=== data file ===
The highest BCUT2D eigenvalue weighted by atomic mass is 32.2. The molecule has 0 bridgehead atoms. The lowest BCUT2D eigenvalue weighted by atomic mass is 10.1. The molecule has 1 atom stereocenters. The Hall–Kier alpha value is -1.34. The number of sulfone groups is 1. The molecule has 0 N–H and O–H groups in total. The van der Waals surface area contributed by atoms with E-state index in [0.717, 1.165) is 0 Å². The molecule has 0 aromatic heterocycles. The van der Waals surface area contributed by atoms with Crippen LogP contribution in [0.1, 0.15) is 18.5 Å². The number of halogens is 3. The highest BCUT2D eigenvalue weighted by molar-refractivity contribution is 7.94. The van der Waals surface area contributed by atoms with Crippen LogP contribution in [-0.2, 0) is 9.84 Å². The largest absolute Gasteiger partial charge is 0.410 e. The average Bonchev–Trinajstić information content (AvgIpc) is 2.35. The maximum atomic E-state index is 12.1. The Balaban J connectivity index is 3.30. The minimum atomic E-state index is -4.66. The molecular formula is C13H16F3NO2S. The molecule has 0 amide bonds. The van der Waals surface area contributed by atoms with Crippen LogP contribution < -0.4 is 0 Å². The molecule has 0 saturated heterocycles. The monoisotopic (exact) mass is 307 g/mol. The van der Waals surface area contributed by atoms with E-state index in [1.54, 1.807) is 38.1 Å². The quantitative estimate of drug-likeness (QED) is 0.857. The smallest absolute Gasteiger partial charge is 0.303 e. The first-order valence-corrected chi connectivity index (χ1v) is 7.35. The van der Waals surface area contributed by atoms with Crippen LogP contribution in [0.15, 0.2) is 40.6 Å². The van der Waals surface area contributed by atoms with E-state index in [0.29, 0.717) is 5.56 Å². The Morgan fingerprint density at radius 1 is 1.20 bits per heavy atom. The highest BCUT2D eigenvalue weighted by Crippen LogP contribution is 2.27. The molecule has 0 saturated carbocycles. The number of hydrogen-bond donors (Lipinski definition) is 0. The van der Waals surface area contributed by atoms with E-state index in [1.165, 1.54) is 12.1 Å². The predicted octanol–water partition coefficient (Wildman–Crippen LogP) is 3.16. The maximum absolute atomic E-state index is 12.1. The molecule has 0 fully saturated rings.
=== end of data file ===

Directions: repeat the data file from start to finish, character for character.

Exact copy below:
The highest BCUT2D eigenvalue weighted by atomic mass is 32.2. The molecule has 0 bridgehead atoms. The lowest BCUT2D eigenvalue weighted by atomic mass is 10.1. The molecule has 1 atom stereocenters. The Hall–Kier alpha value is -1.34. The number of sulfone groups is 1. The molecule has 0 N–H and O–H groups in total. The van der Waals surface area contributed by atoms with E-state index in [0.717, 1.165) is 0 Å². The molecule has 0 aromatic heterocycles. The van der Waals surface area contributed by atoms with Crippen LogP contribution in [0.1, 0.15) is 18.5 Å². The number of halogens is 3. The highest BCUT2D eigenvalue weighted by molar-refractivity contribution is 7.94. The van der Waals surface area contributed by atoms with Crippen LogP contribution in [-0.2, 0) is 9.84 Å². The largest absolute Gasteiger partial charge is 0.410 e. The average Bonchev–Trinajstić information content (AvgIpc) is 2.35. The maximum atomic E-state index is 12.1. The Balaban J connectivity index is 3.30. The minimum atomic E-state index is -4.66. The molecular formula is C13H16F3NO2S. The molecule has 0 amide bonds. The van der Waals surface area contributed by atoms with Crippen LogP contribution < -0.4 is 0 Å². The molecule has 0 saturated heterocycles. The monoisotopic (exact) mass is 307 g/mol. The van der Waals surface area contributed by atoms with E-state index in [1.54, 1.807) is 38.1 Å². The quantitative estimate of drug-likeness (QED) is 0.857. The smallest absolute Gasteiger partial charge is 0.303 e. The first-order valence-corrected chi connectivity index (χ1v) is 7.35. The van der Waals surface area contributed by atoms with Crippen LogP contribution in [0.15, 0.2) is 40.6 Å². The van der Waals surface area contributed by atoms with E-state index in [0.29, 0.717) is 5.56 Å². The Morgan fingerprint density at radius 1 is 1.20 bits per heavy atom. The highest BCUT2D eigenvalue weighted by Crippen LogP contribution is 2.27. The molecule has 0 saturated carbocycles. The number of hydrogen-bond donors (Lipinski definition) is 0. The van der Waals surface area contributed by atoms with E-state index in [1.165, 1.54) is 12.1 Å². The predicted octanol–water partition coefficient (Wildman–Crippen LogP) is 3.16. The maximum absolute atomic E-state index is 12.1. The molecule has 0 fully saturated rings.